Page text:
More than 20 Indiana companies are now posting their soybean contract premium programs at a single Web site – http://www.SoybeanPremiums.org – so Hoosier soybean farmers can easily search for value-added opportunities in their area.
“This tool provides growers a chance to see a variety of potentially profitable value-added production opportunities quickly and easily,” says Jerry Osterholt, Huntington County farmer and chairman of Indiana Soybean Alliance’s (ISA) grain marketing committee. “Growers may be surprised to see which companies are now on board to provide premiums to deliver soybeans.”
The Indiana soybean checkoff organization has been helping fund the SoybeanPremiums.org Web site since fall 2008. Illinois Soybean Association initiated the site in early 2008 and quickly expanded the reach to Indiana and Iowa farmers and companies. The expansion made it easier to accommodate premium programs offered across multiple states and near state borders.
“We have had great response from both farmers and companies to this site over the last two years,” says Osterholt. “The number of users continues to increase and Indiana has great representation on the site. I hope more Indiana soybean farmers will visit the site as they are making their planting decisions for 2010. They might see a program in their area and decide to capitalize on some value-added opportunities.”
Having a one-stop source of information can be a big help to farmers, since the market for specialty beans is not as well known as it could be. In addition, premium programs can have significant differences in their contracts, making it challenging for buyers to communicate effectively and efficiently with farmers.
Along with farmers, both processors and manufacturers benefit from this site by making it easier for them to reach qualified, preferred growers who can segregate and store specialized soybeans. Their success depends upon their ability to connect with producers who can meet their product quality standards.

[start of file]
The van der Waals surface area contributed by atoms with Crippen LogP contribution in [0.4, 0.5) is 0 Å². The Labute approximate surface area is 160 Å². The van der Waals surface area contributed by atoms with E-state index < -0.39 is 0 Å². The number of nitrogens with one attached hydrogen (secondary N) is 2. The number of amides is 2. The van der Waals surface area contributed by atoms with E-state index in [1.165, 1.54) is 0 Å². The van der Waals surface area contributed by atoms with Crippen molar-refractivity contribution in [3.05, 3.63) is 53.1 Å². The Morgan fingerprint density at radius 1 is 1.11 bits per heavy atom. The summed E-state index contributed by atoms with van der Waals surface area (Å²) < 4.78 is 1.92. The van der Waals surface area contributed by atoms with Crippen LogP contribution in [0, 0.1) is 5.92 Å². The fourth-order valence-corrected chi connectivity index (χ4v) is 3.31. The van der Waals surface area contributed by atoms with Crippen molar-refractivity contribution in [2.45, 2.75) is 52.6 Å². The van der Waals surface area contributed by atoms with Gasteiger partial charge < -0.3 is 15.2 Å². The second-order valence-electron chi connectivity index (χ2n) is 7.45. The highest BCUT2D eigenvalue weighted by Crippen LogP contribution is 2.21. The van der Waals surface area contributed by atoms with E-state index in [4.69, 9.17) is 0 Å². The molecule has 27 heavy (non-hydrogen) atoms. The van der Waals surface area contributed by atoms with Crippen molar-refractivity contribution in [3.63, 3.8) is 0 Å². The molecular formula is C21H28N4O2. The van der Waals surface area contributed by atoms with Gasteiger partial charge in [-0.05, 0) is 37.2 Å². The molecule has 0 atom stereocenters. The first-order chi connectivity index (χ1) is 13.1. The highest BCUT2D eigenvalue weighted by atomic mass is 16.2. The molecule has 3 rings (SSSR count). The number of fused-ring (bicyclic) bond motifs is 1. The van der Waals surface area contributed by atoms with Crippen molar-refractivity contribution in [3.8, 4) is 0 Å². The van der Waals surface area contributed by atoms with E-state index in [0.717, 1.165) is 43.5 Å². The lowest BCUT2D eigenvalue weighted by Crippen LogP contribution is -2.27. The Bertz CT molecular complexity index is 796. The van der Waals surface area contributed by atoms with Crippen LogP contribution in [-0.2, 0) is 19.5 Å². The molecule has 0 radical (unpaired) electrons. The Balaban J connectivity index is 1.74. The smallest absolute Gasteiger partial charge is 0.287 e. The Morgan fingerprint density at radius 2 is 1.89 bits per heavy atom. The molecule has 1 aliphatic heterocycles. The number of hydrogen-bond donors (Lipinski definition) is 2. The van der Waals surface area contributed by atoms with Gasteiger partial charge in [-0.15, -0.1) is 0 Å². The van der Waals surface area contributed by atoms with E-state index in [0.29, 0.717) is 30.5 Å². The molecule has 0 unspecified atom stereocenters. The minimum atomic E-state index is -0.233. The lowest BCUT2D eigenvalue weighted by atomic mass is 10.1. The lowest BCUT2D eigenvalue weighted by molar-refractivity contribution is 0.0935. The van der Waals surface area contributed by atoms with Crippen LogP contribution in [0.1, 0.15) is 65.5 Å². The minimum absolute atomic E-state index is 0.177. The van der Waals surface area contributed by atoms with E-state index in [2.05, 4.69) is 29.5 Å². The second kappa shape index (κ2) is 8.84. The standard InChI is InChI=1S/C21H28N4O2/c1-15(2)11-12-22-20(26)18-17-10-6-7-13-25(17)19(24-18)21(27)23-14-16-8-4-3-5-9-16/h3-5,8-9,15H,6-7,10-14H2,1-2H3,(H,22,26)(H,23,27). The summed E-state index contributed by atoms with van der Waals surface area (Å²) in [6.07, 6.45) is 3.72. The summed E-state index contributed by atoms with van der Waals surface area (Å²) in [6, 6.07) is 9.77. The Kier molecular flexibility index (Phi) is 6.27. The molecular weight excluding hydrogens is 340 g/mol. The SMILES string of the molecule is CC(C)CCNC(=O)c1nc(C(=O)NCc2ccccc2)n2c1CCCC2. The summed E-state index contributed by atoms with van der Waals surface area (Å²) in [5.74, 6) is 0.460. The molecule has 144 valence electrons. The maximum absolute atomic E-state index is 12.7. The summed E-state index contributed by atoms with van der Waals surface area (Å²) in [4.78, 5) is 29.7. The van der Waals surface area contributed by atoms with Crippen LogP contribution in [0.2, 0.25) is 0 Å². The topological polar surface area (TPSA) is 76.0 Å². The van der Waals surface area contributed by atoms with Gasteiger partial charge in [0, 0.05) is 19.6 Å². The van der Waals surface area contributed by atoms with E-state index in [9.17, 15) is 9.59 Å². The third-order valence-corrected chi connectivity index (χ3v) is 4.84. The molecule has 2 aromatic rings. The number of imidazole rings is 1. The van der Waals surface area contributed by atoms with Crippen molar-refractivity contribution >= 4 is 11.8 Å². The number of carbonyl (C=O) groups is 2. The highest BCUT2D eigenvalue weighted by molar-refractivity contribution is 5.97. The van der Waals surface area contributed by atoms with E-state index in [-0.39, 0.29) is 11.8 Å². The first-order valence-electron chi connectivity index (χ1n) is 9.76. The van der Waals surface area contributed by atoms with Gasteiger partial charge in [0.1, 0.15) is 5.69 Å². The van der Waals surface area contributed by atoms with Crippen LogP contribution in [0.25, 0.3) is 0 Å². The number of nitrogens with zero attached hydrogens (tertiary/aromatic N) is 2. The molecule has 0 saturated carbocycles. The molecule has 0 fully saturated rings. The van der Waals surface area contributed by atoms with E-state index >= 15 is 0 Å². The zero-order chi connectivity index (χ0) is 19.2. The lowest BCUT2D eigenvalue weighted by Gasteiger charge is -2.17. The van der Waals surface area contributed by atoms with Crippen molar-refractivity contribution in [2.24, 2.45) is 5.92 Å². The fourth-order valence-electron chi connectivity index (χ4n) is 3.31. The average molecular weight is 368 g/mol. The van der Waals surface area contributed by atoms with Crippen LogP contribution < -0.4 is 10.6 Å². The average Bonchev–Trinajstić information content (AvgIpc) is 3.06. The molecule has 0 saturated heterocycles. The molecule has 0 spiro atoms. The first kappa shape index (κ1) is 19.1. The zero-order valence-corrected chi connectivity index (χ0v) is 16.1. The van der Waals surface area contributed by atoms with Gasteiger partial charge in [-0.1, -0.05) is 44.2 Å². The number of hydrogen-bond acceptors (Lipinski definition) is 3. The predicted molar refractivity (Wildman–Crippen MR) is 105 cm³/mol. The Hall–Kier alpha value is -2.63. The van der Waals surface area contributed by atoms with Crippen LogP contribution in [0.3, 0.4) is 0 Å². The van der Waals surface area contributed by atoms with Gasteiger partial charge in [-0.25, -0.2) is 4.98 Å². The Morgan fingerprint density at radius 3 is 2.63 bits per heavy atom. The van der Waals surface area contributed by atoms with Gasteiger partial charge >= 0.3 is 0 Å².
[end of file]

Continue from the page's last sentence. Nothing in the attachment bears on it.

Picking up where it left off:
Bunge in Decatur, IN, is currently signing up acreage contracts for the 2010 crop year and offering a harvest delivery premium of 55¢/bu. and an on-farm storage premium of 60¢/bu. for their low-linolenic beans. Bunge has received positive responses from farmers who have visited the SoybeanPremiums.org site.
“Farmers seem to appreciate having the convenience of viewing one Web site for a complete list of soybean premium programs around the region,” says Bill Vonderau, Bunge’s local grain marketing specialist. “Farmers are constantly looking for ways to increase their bottom line, and getting a premium for their grain is always a good option.”
SoybeanPremiums.org allows soybean buyers to post their premium programs, providing farmers with a detailed program listing along with links to additional resources. The premiums currently shown on the site for Indiana range from 55¢ to $1.60/bu. for farmers meeting specific guidelines.
“Marketing differentiated soybeans is one way farmers can increase their revenues without expanding their land base, but it’s not always easy to find the right program for the right operation,” says Emily Otto-Tice, ISA grain marketing director. “Farmers don’t always know about all the companies offering value-added production opportunities or what those opportunities are for non-biotech, clear hilum, low-linolenic or seed beans – to name a few. That’s where this Web site can help.”
For more information or to look for premium opportunities in your area, visit http://www.SoybeanPremiums.org.